In Nebraska, to obtain your individual proficiency, you have to perform roughly 80% of the ritual work from memory (the remaining 20% is “monitorial”, or able to be read from a book). You are allowed to make up to three mistakes during the recitation. If performed in a single session (which is generally not done these days), you will speak for approximately 5 ½ hours, start to finish. Very few people actually undertake the ordeal, and of those who do, most people take a year or longer to finish all three degrees and all of the lectures.
For those few who do, the work is far from over; to keep the proficiency, you’re required to perform all of the degree work and lecture work on an annual basis, in a “round table” format. The round table format is pretty much exactly how it sounds; a group of men sit around a table, each taking turns going through the lines, one after another. Instead of focusing on one role (as you normally would for degree work), you’re constantly shifting from one officer to the next, and never really know what you’ll end up doing the next time around the table.
I personally find the round table format more challenging even than the solo recitation that was required to originally obtain proficiency; with the solo recitation, you can get into a rhythm, and as long as you don’t lose your place you will be ok. In the round table, you never really find a rhythm, and you’re relying on others to perform their role correctly as well. Of course, the balance is that you’ll repeat less lines overall, and depending on the number of brothers there it may be significantly less.
Now, if your state follows a similar proficiency path (or whatever you may call it), that was probably unnecessary background. I’m sad to admit that I don’t know much about proficiency outside of Nebraska.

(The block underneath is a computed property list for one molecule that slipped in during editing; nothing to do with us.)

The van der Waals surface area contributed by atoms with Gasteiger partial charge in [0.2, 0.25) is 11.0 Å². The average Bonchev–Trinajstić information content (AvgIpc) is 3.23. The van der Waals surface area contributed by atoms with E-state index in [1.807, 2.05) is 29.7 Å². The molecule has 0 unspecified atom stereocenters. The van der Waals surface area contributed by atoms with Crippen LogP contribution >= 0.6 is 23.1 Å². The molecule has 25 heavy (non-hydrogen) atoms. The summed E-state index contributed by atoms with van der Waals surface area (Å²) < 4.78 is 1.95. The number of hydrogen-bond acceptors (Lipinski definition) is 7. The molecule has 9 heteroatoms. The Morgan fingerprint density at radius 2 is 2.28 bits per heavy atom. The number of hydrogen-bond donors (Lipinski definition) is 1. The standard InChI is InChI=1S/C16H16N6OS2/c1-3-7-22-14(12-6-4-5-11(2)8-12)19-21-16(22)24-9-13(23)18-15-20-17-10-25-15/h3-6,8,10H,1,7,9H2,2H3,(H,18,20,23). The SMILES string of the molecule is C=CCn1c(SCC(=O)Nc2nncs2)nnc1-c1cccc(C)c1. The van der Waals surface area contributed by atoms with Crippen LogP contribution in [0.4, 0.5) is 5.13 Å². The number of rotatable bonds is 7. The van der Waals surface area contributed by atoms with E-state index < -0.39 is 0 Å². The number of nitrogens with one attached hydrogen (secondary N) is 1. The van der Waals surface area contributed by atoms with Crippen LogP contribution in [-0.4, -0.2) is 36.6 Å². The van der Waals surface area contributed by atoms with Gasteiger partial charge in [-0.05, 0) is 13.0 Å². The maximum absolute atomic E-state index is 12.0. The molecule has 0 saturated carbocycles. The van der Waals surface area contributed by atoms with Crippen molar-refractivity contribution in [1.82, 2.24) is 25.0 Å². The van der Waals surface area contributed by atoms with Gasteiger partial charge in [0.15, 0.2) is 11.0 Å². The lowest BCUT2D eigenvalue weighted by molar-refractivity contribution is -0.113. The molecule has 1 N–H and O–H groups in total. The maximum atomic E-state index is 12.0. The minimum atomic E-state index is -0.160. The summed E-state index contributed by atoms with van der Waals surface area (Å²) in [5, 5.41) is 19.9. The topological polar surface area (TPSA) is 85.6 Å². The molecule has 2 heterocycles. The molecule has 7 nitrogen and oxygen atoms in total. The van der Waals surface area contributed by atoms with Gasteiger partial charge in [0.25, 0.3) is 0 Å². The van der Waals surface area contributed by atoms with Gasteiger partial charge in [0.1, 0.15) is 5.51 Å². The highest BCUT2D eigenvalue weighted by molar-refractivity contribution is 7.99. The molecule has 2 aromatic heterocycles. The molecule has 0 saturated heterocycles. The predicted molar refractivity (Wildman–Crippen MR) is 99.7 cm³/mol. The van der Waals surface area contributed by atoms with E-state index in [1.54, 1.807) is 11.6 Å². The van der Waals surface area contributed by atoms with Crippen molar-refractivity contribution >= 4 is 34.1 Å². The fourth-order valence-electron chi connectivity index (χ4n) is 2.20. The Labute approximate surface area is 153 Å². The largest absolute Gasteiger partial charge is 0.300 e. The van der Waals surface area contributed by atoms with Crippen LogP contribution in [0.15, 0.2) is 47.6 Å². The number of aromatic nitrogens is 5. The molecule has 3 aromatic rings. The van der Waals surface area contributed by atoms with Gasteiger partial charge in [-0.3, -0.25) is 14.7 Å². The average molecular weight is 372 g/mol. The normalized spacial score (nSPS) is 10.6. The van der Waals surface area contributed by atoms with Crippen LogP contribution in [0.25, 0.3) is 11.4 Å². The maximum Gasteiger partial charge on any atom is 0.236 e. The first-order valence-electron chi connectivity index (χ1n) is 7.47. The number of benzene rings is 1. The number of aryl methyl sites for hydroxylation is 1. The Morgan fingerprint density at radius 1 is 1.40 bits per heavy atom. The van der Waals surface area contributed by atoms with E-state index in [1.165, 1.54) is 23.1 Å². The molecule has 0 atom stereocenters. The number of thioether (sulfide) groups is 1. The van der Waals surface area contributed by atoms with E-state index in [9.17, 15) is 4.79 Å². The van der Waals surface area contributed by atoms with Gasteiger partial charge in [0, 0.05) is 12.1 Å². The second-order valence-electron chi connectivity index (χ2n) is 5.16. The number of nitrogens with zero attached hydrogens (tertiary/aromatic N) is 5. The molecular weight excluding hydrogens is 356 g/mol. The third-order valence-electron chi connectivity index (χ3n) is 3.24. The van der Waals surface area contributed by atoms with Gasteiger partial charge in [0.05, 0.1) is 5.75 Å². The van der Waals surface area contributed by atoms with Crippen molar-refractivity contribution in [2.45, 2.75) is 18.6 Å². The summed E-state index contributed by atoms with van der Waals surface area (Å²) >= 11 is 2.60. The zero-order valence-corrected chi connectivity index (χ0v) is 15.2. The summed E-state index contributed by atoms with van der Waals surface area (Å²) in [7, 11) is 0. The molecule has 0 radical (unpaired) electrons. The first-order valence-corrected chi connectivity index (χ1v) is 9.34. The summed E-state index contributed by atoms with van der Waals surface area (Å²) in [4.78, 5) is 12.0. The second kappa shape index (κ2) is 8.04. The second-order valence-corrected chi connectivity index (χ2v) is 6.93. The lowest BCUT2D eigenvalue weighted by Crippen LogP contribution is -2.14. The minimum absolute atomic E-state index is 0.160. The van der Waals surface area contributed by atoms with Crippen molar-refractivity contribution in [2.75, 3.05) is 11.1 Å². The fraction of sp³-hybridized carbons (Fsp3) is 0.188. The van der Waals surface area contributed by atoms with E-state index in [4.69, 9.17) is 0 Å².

What I noticed this evening, however, were experiences that I bet are universal to Freemasons. I saw brothers helping each other out when they got stuck; never in a condescending manner, but solely for the joy of helping a brother in need. We would each offer a clue to the missing word or words, and if it was obvious that he was really stuck, there was someone who would step in and take over for him by silent agreement.
It wasn’t the grand gesture that we think about when we think of helping a brother in need, it was the more everyday aid and assistance that we pride ourselves on without ever bragging about.
I’m not really certain that there is a “moral” to this story, as much as a reminder of the little things that separate us from the rest of the world. We have many great moments of “big” charity work, times when many people are affected by our actions, and it’s easy to forget about how much larger of an impact these tiny moments can have.
If you haven’t ever obtained your individual proficiency, it is definitely worth pursuing. Even if it takes you a long time to get through all of your proficiency exams (hey, it took me a year and a half), you should still work toward it, as you’ll gain a deeper understanding of our rituals and their meanings. In fact, the whole reason I worked on mine was so that it would be easier for me to research other Masonic topics without having to constantly pull out my ritual book. As a nice bonus, you’ll get to see a quiet moment of Masonic charity up close and personal.